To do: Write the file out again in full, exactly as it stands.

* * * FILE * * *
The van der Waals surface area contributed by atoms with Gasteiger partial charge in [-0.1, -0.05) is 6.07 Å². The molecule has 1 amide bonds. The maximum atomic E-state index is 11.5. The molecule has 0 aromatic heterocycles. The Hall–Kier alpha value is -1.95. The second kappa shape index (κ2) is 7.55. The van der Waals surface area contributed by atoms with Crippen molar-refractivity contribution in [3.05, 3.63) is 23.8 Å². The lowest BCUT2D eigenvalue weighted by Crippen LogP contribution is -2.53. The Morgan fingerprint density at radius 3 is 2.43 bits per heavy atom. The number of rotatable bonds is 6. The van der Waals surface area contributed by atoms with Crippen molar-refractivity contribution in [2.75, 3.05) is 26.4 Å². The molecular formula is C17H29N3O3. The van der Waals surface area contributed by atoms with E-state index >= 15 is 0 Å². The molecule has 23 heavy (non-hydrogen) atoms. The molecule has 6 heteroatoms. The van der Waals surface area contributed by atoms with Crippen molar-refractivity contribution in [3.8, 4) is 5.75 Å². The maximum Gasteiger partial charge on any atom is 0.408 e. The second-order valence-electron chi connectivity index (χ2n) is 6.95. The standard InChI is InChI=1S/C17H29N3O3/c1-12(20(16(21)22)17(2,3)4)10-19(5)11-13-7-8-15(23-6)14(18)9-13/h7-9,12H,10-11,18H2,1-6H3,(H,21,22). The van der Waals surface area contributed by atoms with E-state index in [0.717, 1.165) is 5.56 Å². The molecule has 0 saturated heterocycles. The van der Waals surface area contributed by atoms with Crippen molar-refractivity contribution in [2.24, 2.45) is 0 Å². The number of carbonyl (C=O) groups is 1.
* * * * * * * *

The van der Waals surface area contributed by atoms with Gasteiger partial charge in [-0.1, -0.05) is 6.07 Å². The molecule has 1 amide bonds. The maximum atomic E-state index is 11.5. The molecule has 0 aromatic heterocycles. The Hall–Kier alpha value is -1.95. The second kappa shape index (κ2) is 7.55. The van der Waals surface area contributed by atoms with Crippen molar-refractivity contribution in [3.05, 3.63) is 23.8 Å². The lowest BCUT2D eigenvalue weighted by Crippen LogP contribution is -2.53. The Morgan fingerprint density at radius 3 is 2.43 bits per heavy atom. The number of rotatable bonds is 6. The van der Waals surface area contributed by atoms with Crippen molar-refractivity contribution in [2.75, 3.05) is 26.4 Å². The molecular formula is C17H29N3O3. The van der Waals surface area contributed by atoms with E-state index >= 15 is 0 Å². The molecule has 23 heavy (non-hydrogen) atoms. The molecule has 6 heteroatoms. The van der Waals surface area contributed by atoms with Crippen molar-refractivity contribution in [3.8, 4) is 5.75 Å². The maximum Gasteiger partial charge on any atom is 0.408 e. The second-order valence-electron chi connectivity index (χ2n) is 6.95. The standard InChI is InChI=1S/C17H29N3O3/c1-12(20(16(21)22)17(2,3)4)10-19(5)11-13-7-8-15(23-6)14(18)9-13/h7-9,12H,10-11,18H2,1-6H3,(H,21,22). The van der Waals surface area contributed by atoms with E-state index in [0.717, 1.165) is 5.56 Å². The molecule has 0 saturated heterocycles. The van der Waals surface area contributed by atoms with Crippen molar-refractivity contribution in [2.24, 2.45) is 0 Å². The number of carbonyl (C=O) groups is 1.